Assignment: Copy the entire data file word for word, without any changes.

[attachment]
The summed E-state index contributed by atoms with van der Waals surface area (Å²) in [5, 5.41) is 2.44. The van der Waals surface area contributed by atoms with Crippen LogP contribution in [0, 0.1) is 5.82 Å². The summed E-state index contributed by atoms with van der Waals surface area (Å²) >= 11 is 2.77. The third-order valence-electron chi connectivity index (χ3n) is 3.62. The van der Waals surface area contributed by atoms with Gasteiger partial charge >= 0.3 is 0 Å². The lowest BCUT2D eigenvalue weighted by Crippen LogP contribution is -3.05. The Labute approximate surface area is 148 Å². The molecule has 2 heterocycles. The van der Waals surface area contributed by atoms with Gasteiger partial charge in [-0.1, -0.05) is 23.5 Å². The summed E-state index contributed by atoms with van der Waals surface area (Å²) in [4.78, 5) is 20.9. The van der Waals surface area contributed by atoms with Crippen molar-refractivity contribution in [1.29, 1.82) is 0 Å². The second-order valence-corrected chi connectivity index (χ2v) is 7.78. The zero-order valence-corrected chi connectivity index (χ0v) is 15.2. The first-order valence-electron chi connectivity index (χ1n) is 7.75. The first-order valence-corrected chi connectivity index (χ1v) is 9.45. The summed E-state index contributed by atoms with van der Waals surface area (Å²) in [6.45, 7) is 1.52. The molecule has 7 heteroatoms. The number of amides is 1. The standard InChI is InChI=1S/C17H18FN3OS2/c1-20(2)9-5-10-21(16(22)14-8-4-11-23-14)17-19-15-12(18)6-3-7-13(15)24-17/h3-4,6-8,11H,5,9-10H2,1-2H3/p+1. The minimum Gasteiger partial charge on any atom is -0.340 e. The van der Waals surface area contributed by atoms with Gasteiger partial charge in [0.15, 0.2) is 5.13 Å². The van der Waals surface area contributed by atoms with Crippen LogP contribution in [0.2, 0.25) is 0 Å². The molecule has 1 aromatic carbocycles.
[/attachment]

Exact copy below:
The summed E-state index contributed by atoms with van der Waals surface area (Å²) in [5, 5.41) is 2.44. The van der Waals surface area contributed by atoms with Crippen LogP contribution in [0, 0.1) is 5.82 Å². The summed E-state index contributed by atoms with van der Waals surface area (Å²) >= 11 is 2.77. The third-order valence-electron chi connectivity index (χ3n) is 3.62. The van der Waals surface area contributed by atoms with Gasteiger partial charge >= 0.3 is 0 Å². The lowest BCUT2D eigenvalue weighted by Crippen LogP contribution is -3.05. The Labute approximate surface area is 148 Å². The molecule has 2 heterocycles. The van der Waals surface area contributed by atoms with Gasteiger partial charge in [-0.1, -0.05) is 23.5 Å². The summed E-state index contributed by atoms with van der Waals surface area (Å²) in [4.78, 5) is 20.9. The van der Waals surface area contributed by atoms with Crippen molar-refractivity contribution in [1.29, 1.82) is 0 Å². The second-order valence-corrected chi connectivity index (χ2v) is 7.78. The zero-order valence-corrected chi connectivity index (χ0v) is 15.2. The first-order valence-electron chi connectivity index (χ1n) is 7.75. The first-order valence-corrected chi connectivity index (χ1v) is 9.45. The summed E-state index contributed by atoms with van der Waals surface area (Å²) in [6.45, 7) is 1.52. The molecule has 7 heteroatoms. The number of amides is 1. The standard InChI is InChI=1S/C17H18FN3OS2/c1-20(2)9-5-10-21(16(22)14-8-4-11-23-14)17-19-15-12(18)6-3-7-13(15)24-17/h3-4,6-8,11H,5,9-10H2,1-2H3/p+1. The minimum Gasteiger partial charge on any atom is -0.340 e. The van der Waals surface area contributed by atoms with Gasteiger partial charge in [0.15, 0.2) is 5.13 Å². The van der Waals surface area contributed by atoms with Crippen LogP contribution in [0.2, 0.25) is 0 Å². The molecule has 1 aromatic carbocycles.